The title of a interesting book I have been reading recently is: From national independence to national disintegration
Belgium is currently facing its most serious political crisis since the nation achieved its independence in 1831.
The land is threatening to disintegrate under the strain of a long-standing ‘nationalities’ problem.
On the one hand there is Flanders, which wishes to see the further division of the country.
On the other hand there is Wallonia, which wants to preserve the status quo.
In between them stands the Brussels capital city region, whose position is far from clear.
This book examines the fault lines which have led to the current situation. In particular, the democratisation of voting rights in 1893 and the growing regionalisation of the economy after 1970 are crucial factors.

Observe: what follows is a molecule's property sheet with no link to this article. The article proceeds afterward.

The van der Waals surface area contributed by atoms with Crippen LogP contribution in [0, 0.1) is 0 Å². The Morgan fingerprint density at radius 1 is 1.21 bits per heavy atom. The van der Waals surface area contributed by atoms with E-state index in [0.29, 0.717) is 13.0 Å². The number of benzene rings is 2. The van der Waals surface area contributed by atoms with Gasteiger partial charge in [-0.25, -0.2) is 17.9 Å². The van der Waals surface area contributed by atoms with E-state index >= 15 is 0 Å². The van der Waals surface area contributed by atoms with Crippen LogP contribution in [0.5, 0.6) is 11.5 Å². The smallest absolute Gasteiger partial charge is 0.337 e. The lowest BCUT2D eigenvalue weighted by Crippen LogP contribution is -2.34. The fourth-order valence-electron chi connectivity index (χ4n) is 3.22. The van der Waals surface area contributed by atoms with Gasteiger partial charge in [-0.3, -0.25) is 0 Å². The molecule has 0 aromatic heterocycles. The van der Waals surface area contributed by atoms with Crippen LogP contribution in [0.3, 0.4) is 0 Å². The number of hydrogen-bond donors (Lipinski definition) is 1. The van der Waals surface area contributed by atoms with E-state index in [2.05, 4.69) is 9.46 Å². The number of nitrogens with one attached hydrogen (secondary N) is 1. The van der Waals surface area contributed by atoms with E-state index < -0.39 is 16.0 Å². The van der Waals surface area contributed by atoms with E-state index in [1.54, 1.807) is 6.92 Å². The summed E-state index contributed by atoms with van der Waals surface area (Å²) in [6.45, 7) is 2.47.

Both helped to strengthen the regional identities of Flanders and Wallonia, against the background of an institutional model that seems to have reached its limits.
This is the first book in English on the history of the actual disintegration of Belgium. It analyses how Belgium and its kings managed to control in a non-violent way the complex nationalist antagonisms between Flemings and Walloons.
Herman Van Goethem (1958) teaches Contemporary History at the University of Antwerp. He is a member of the Belgian Commission Royale d’Histoire (Royal Commission of History), and of the Royal Flemish Academy of Belgium of Arts and Sciences (Koninklijke Vlaamse Academie van België voor Wetenschappen en Kunsten).
He is also curator of the Museum of the Shoah in Mechelen (opening in 2012).
published in April 2011